Did Caroline Bruce swim competitively after the 2004 Olympics? Was she at this year’s Olympic Trials?
Just months after graduating from Trinity Academy, Wichita’s Caroline Bruce grabbed a spot on the 2004 United States Olympic team by finishing second in the 200-meter breaststroke at the Olympic Trials in Long Beach, Calif.
“I can’t really explain what I’m feeling like,” said Bruce at the time, then 18. “Kind of overwhelmed joy.”
She is the most recent native Wichitan to reach the Olympics and the only Olympian in the last 20 years.
While Bruce didn’t medal in Athens that year, the Olympics weren’t her last big swim meet.
Bruce, whose married name is McAndrew, entered Stanford that fall and had an excellent collegiate swimming career.
“I think the Olympics helped me a lot in my NCAA career, it helped me stay calm and know that each meet is just another meet and that I shouldn’t let the ‘status’ of the meet overwhelm me,” she told The Eagle in a written interview.
She was the NCAA champion in the 100- and 200-yard breaststroke in 2005 and received All-America honors 13 times in her career.
“Making the Olympic team is a very individual achievement, while NCAA swimming has much more of a team focus,” she wrote. “I really felt like the Stanford team was depending on me and encouraging me to do my best at NCAAs.”
She swam at the World University Games in 2005 but after swimming with a dislocated shoulder at that meet she had her first surgery on her shoulder shortly afterward.
She missed the 2008 Olympic trials with a second shoulder surgery two weeks before the meet, effectively ending her competitive swim career.
After graduation and an internship with the U.S. Olympic Committee, where she worked with athletes and handled community relations, McAndrew now lives in Sydney with her husband, a former Stanford football player.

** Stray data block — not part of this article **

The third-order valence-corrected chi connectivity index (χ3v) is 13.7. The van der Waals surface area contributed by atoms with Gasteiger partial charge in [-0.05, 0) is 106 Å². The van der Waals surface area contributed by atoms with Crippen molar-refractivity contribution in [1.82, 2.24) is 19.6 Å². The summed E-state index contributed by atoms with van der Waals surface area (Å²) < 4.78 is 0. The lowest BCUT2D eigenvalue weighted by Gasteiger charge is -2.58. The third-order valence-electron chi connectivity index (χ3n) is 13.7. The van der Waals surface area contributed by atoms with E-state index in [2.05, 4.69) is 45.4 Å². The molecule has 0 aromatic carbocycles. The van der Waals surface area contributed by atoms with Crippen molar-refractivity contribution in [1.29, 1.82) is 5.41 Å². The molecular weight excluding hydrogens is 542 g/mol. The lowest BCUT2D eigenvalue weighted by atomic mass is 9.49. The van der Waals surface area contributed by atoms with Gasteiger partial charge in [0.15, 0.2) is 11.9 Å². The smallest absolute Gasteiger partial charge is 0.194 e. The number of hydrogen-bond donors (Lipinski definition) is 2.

She works for a media agency in Australia’s largest city, coincidentally the site of the 2000 Summer Olympics and home to millions of swimming fans.
“It has been really fun to watch the Olympics this year, even more so than in 2008. In 2008 I wanted to be on the team, not watching, but now I am far enough removed that watching it makes me so blessed and thankful for my opportunity to be a part of the Olympic Family just 8 years ago,” she wrote.
“Watching the Olympics in Australia is so different, and a little frustrating. We are so spoiled in the U.S. to watch all the American athletes, here I only get to watch them if they are competing against an Aussie athlete.”
She doesn’t envision herself trying to make a Janet Evans or Dara Torres-like comeback to the sport because of her injuries, but she hadn’t ruled out coaching in the future.
The roughly 9,000-mile difference between Sydney and Wichita doesn’t allow her to make it back to Kansas too frequently.
“But I am the biggest Wichita advocate no matter where I am, I am doing my best to promote Kansas in any way I can, even when I am halfway across the world,” she wrote.
“I was so blessed by the support and love from the Wichita community and honestly can say that it was far greater than any of my other U.S. teammates received from their community. I received many comments from teammates about how impressed they were with the way the Wichita community supported me.”
When was the last time a native Kansan had won any Olympic medal before this week?
Overland Park’s Shannon Vreeland won the first gold medal by an athlete who graduated from a Kansas high school in 12 years when she swam the third leg of the Olympic-record setting 800-meter freestyle relay last week.
Prior to Vreeland the last native Kansans to win golds were Kansas City Schlagle product Maurice Greene, who won twice on the track, and Stilwell’s Tara Nott Cunningham who won in weightlifting; also at the Sydney Games.
Greene attempted to defend his titles in 2004, but came up short, taking the bronze in the 100 meters and a silver as part of the 400 relay team.
Christian Smith, the only Kansas high school graduate in the 2008 Beijing Games, did not medal in the 800.
Leavenworth’s Amy Hastings did not medal in last week’s 10,000 meters, leaving Junction City’s Isiah Young as the state’s last Olympic entrant this week. He’ll run in the 200 meters.